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Thinning of the lamina cribrosa could be a biomarker for cognitive impairment
I learned in school that the eyes can be like water from the well with respect to systemic health. I think I was a third-year student when I had the “a-ha” moment that patients with diabetes and retinopathy don’t have vascular compromise just in their eyes. It is going on elsewhere, but the eyes are the only place doctors are able to see it noninvasively.
The same could be said for uveitis, arthritis, thyroid disease, and so on. With this in mind, it should come as no surprise that glaucoma, as a progressive neurodegenerative disease, has been seen as perhaps having an association with other progressive neurodegenerative diseases.
A paper recently published in Translational Vision Science and Technology explores this very possibility.1 In the study, the authors set out to explore one aspect of glaucoma, lamina cribrosa thickness, and to determine if laminar thickness has any relationship to cognitive function.
Lamina cribrosa study
The study consisted of 105 participants with primary open-angle glaucoma (POAG) and 23 controls. The mean ages of the 2 study groups were 72.2 and 74.9, respectively. The relationship of females to males in the POAG group was 48 to 57. For the control group, it was 7 to 16.
High myopes and high hyperopes (>-8.00 D and +4.00 D, respectively) were excluded. Patients with astigmatism of >3.00 D were also excluded. Patients with potentially confounding eye disease were also excluded.
Of note, the definition of POAG for the purposes of this study was defined as open angles, optic nerve/retinal nerve fiber damage, and a visual field defect. So, glaucoma had to be perimetric for this study.
Lamina cribrosa thickness was measured by spectral domain optical coherence tomography (SD-OCT) with enhanced depth imaging (EDI). It was defined at 3 different locations within the lamina cribrosa itself (superior midperipheral, mid-horizontal, and inferior midperipheral). A mean laminar thickness was also calculated.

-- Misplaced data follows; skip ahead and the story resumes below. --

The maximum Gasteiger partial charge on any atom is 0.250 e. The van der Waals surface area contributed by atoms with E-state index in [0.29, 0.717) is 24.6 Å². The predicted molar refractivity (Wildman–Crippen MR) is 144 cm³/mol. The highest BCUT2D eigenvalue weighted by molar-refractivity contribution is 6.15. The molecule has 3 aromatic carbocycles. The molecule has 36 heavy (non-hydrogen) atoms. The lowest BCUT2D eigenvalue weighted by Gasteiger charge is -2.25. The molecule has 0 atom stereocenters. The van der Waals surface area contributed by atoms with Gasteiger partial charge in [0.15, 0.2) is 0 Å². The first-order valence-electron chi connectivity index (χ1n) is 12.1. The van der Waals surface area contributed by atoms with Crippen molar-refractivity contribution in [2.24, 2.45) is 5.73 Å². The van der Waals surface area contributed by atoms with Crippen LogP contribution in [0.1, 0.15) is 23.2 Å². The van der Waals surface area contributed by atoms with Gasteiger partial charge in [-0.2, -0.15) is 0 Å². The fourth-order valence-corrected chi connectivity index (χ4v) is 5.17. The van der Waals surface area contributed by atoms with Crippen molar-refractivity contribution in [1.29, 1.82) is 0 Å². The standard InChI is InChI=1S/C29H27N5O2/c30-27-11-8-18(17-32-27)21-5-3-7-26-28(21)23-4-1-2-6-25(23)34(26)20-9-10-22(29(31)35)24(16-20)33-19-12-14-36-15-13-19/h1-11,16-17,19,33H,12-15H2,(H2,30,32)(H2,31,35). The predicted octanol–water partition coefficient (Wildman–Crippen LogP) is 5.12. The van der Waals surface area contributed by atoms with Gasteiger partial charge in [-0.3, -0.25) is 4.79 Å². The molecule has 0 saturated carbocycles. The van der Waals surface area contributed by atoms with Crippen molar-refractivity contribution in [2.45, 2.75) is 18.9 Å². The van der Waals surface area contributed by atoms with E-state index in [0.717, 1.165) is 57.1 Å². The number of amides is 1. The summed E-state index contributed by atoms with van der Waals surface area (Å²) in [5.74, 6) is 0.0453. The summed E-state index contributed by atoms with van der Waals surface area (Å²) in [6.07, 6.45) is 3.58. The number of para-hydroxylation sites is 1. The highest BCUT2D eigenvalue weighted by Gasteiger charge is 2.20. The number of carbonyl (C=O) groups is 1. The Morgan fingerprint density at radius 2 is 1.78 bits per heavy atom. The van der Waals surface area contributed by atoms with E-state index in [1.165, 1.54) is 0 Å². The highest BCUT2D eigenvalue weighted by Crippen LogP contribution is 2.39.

As for neuropsychological assessments, a comprehensive battery of 15 tests, including the Consortium to Establish a Registry for Alzheimer’s Disease Neuropsychological Assessment Battery (CERAD-K-N), was used in order to evaluate and grade cognitive function. The CERAD-K-N consists of 9 separate cognitive tests. The 15 tests administered gave cognitive function scores based on 8 different aspects of cognitive function: global cognition, attention/concentration, language, visuospatial function, verbal memory, visual memory, frontal function, and depression.
The results of the study were intriguing. Investigators found a significant association between laminar thinning and poorer quality of cognitive function. This relationship did not depend upon glaucoma severity, and it is suggestive of a possible common mechanism between glaucoma and impaired cognition. Therefore, thinning of the lamina cribrosa could be some sort of biomarker for cognitive impairment, or possibly the risk thereof.
If this is true, then why? The investigators point to a previous finding that is suggestive of an abnormal cerebrospinal fluid (CSF) protein which is associated with laminar thinning in patients with and without Alzheimer’s disease.2
The potential connection between glaucoma and impaired cognitive function, as determined by this study through the shared aspect of laminar thinning, could point to a common pathological change in the tissues of the brain and those of the lamina cribrosa. The investigators suggest astrocytes, which play a role in making up the scaffolding of the central nervous system, as a possible explanation of this supposed connection. These cells help to maintain the structural integrity of the lamina cribrosa. They also have a relationship with retinal vasculature, just as they do vasculature within the brain and therefore may play an important role in retinal and cerebral blood flow regulation.
This study did have several limitations. The sample size is relatively small, and further research with larger cohorts of patients is needed to validate the results of this study. As well, other aspects of the optic nerve head were not included in the study’s design—just the thickness of the lamina cribrosa at 3 different anatomical points. Participants in the glaucoma wing of the study were required to have visual field defects in order to be included. Could the inclusion of so-called “pre-perimetric” glaucoma patients (those with clear visual field studies) have perhaps shed more light on the possibility of a linear relationship between glaucoma and cognitive impairment?
Whatever the link may be, it is important for clinicians to not lose sight of the fact that the eyes are not separate from the central nervous system (or the rest of the body), but as hybrid organs in a sense, they contain a portion of the central nervous system by housing the terminal aspects of the optic nerve.
1. Lee SH, Han JW, Lee EJ, Kim TW, Kim H, Kim KW. Cognitive Impairment and Lamina Cribrosa Thickness in Primary Open-Angle Glaucoma [published correction appears in Transl Vis Sci Technol. 2020 Sep 21;9(10):19]. Transl Vis Sci Technol. 2020;9(7):17.
2. Lee EJ, Kim TW, Lee DS, Kim H, Park YH, Kim J, Lee JW, Kim S. Increased CSF tau level is correlated with decreased lamina cribrosa thickness. Alzheimers Res Ther. 2016;8:6.